She was looking off into space. The cart jerked as it moved after the feeding steer. The mistress of Sydenham plantation had sought her home in vain. The crumbled fallen chimneys of the house were there among the weeds, and that was all.

     On Christmas Day and Easter Day, many an old man and woman come into St. Helena's Church who are not seen there the rest of the year. There are not a few recluses in the parish, who come to listen to their teacher and to the familiar prayers, read with touching earnestness and simplicity, as one seldom hears the prayers read anywhere. This Easter morning dawned clear and bright, as Easter morning should. The fresh-bloomed roses and lilies were put in their places. There was no touch of paid hands anywhere, and the fragrance blew softly about the church. As you sat in your pew, you could look out through the wide-opened doors, and see the drooping branches, and the birds as they sat singing on the gravestones. The sad faces of the old people, the cheerful faces of the young, passed by up the aisle. One figure came to sit alone in one of the pews, to bend its head in prayer after the ancient habit. Peter led her, as usual, to the broad-aisle doorway, and helped her, stumbling himself, up the steps, and many eyes filled with tears as his mistress went to her place. Even the tragic moment of yesterday was lost already in the acquiescence of her mind, as the calm sea shines back to the morning sun when another wreck has gone down.

"The Mistress of Sydenham Plantation" was the lead piece in Atlantic Monthly (62:145-150) in August 1888. This text is from Strangers and Wayfarers (1890). Apparent errors in the text have been corrected and indicated with brackets. If you find errors in the text or items that need annotation, please contact the site manager.
    Betty Jean Steinshouer's research indicates that Jewett visited Beaufort, in 1888, and met with Laura Towne, one of the first principals, at the Penn School during that visit.  Penn School was founded during the Civil War to educate the newly freed slaves.  See note below on the good ladies from the North.
    In Sarah Orne Jewett, Blanchard says that in January, 1888, Annie Fields contracted pneumonia and nearly died.  Her doctor recommending warm weather, Fields decided to go to St. Augustine, Florida, with Jewett to help her.  Though Blanchard says the pair made stops in South Carolina on way to Florida, Jewett's letter to her sister, Mary, of 23 March 1888, shows that stops in Aiken and Beaufort, SC, occurred during a leisurely return from Florida, after their stay in St. Augustine. At the Aiken lodgings, "they ran into the distinguished abolitionist Senator George Edmunds of Vermont.... "  At St. Helena, "they stayed with Annie's old friend Laura Towne, a homeopathic physician and educator who, many years earlier, had established a clinic and school on the island for its large population of freed slaves.  By 1888 her work was largely done, and the community served as a model for others throughout the islands.... 'The result of her work lay like a map before us,' Annie wrote .... 'Every step spoke to us of the sacrifice and suffering of humanity and of its endurance in the present time'" (193-4).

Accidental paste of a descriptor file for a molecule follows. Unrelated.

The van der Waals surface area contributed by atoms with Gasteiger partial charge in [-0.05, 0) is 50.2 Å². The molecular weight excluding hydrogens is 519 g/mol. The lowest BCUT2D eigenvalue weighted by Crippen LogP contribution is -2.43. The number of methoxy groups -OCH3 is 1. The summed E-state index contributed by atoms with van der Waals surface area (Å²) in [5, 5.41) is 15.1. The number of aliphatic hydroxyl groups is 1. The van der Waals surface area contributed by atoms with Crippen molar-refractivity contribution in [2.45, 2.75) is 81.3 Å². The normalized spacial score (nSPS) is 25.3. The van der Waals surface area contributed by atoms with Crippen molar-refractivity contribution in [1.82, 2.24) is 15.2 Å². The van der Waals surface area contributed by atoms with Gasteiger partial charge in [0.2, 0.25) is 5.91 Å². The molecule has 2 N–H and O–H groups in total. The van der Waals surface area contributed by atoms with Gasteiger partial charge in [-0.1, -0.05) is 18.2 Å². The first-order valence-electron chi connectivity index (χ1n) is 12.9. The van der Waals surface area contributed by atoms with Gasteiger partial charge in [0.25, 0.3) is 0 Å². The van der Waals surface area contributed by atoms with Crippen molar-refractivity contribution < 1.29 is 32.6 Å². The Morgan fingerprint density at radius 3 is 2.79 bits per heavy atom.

Fields presents an account of her visit with Laura Towne in a memorial essay published in the Boston Evening Transcript upon Towne's death in 1901.
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St. Helena's Church something as it may have appeared in the 1880s, almost certainly from the west end..  A wrought-iron fence enclosing graves may be glimpsed on the right bottom. Courtesy of St. Helena's Parish Archives.


Beaufort: Beaufort, South Carolina (founded in 1711) is located at the head of the Port Royal Sound on Port Royal Island, one of the Sea Islands.  In a March 31, 1888 letter to her sister, Mary, Jewett wrote, "Sister has come to the prettiest place now that ever was!"  
    The Episcopal Parish Church of St. Helena is at 505 Church Street in Beaufort.
    The exterior of the church is today much as it appeared at the time of Jewett's 1888 visit, except at that time there was no steeple.  However, Jewett has reoriented the church so that the nave runs south and  north.  The nave actually runs from west to the altar at the east end.  The story has the young women talking in the eastern door half-way up the side aisle.  The only door half-way up the side-aisle is the southern door, pictured below.
    The church is described as having five doors.  Today there are seven doors: two facing west, one facing south, and four facing east.
    As described, the church-yard is shaded by live oaks, and contains a number of enclosures, some brick, some stone, some wrought-iron.  While the wrought-iron gates would accommodate padlocks, there are no locks today, and Parish Archivist, Bob Barrett, reports that they have not been locked within living memory.
    Though there are no longer any wooden crosses or grave-markers, there are sarcophagi and stones memorializing the old families of Beaufort, notably the Rhetts and Barnwells, who are mentioned in the story. 
     Three photographs of the church and yard appear here courtesy of the Parish Archives and Libraries, The Parish Church of St. Helena (Episcopal), Beaufort, South Carolina.   The remaining color photos were taken by Terry Heller in January 2014.
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St. Helena's Church today, from the east, with the south side in the sun.  Courtesy of St. Helena's Parish Archives.


Google Satellite Image of St. Helena's Church and yard.


West side of St. Helena's Church,
the main entrance.


South side of St. Helena's,
looking through the high gate posts
toward the southern door, half way up the side aisle.


East side of St. Helena's
with mausoleum.